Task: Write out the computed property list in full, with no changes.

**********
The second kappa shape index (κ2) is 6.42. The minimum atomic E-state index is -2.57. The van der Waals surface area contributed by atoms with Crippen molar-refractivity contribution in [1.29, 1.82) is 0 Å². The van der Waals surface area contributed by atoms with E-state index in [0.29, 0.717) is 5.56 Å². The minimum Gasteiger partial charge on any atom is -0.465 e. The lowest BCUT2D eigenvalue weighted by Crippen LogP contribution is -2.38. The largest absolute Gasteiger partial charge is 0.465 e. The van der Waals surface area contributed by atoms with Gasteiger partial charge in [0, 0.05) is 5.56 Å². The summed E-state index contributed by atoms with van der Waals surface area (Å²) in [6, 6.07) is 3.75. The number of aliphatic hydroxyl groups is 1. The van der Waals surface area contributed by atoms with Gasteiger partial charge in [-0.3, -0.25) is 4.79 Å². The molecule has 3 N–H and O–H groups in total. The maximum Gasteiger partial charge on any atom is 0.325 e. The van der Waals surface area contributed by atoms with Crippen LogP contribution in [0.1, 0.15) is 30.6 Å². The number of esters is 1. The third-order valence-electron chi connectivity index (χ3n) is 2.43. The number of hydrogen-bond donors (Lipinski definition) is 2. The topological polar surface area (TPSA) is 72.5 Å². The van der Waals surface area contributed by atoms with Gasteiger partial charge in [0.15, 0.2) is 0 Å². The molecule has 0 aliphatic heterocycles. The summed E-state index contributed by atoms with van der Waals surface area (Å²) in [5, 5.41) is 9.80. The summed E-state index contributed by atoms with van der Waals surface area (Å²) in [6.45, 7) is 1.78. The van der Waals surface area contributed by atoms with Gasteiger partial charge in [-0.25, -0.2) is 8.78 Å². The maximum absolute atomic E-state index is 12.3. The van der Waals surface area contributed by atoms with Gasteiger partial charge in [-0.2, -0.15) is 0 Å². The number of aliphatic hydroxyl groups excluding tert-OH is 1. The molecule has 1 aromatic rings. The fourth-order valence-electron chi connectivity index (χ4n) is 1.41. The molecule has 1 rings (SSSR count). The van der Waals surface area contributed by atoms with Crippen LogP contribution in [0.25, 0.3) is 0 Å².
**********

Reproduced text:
The second kappa shape index (κ2) is 6.42. The minimum atomic E-state index is -2.57. The van der Waals surface area contributed by atoms with Crippen molar-refractivity contribution in [1.29, 1.82) is 0 Å². The van der Waals surface area contributed by atoms with E-state index in [0.29, 0.717) is 5.56 Å². The minimum Gasteiger partial charge on any atom is -0.465 e. The lowest BCUT2D eigenvalue weighted by Crippen LogP contribution is -2.38. The largest absolute Gasteiger partial charge is 0.465 e. The van der Waals surface area contributed by atoms with Gasteiger partial charge in [0, 0.05) is 5.56 Å². The summed E-state index contributed by atoms with van der Waals surface area (Å²) in [6, 6.07) is 3.75. The number of aliphatic hydroxyl groups is 1. The van der Waals surface area contributed by atoms with Gasteiger partial charge in [-0.3, -0.25) is 4.79 Å². The molecule has 3 N–H and O–H groups in total. The maximum Gasteiger partial charge on any atom is 0.325 e. The van der Waals surface area contributed by atoms with Crippen LogP contribution in [0.1, 0.15) is 30.6 Å². The number of esters is 1. The third-order valence-electron chi connectivity index (χ3n) is 2.43. The number of hydrogen-bond donors (Lipinski definition) is 2. The topological polar surface area (TPSA) is 72.5 Å². The van der Waals surface area contributed by atoms with Gasteiger partial charge in [0.15, 0.2) is 0 Å². The molecule has 0 aliphatic heterocycles. The summed E-state index contributed by atoms with van der Waals surface area (Å²) in [5, 5.41) is 9.80. The summed E-state index contributed by atoms with van der Waals surface area (Å²) in [6.45, 7) is 1.78. The van der Waals surface area contributed by atoms with Gasteiger partial charge in [-0.25, -0.2) is 8.78 Å². The maximum absolute atomic E-state index is 12.3. The van der Waals surface area contributed by atoms with Gasteiger partial charge in [-0.2, -0.15) is 0 Å². The number of aliphatic hydroxyl groups excluding tert-OH is 1. The molecule has 1 aromatic rings. The fourth-order valence-electron chi connectivity index (χ4n) is 1.41. The molecule has 1 rings (SSSR count). The van der Waals surface area contributed by atoms with Crippen LogP contribution in [0.25, 0.3) is 0 Å².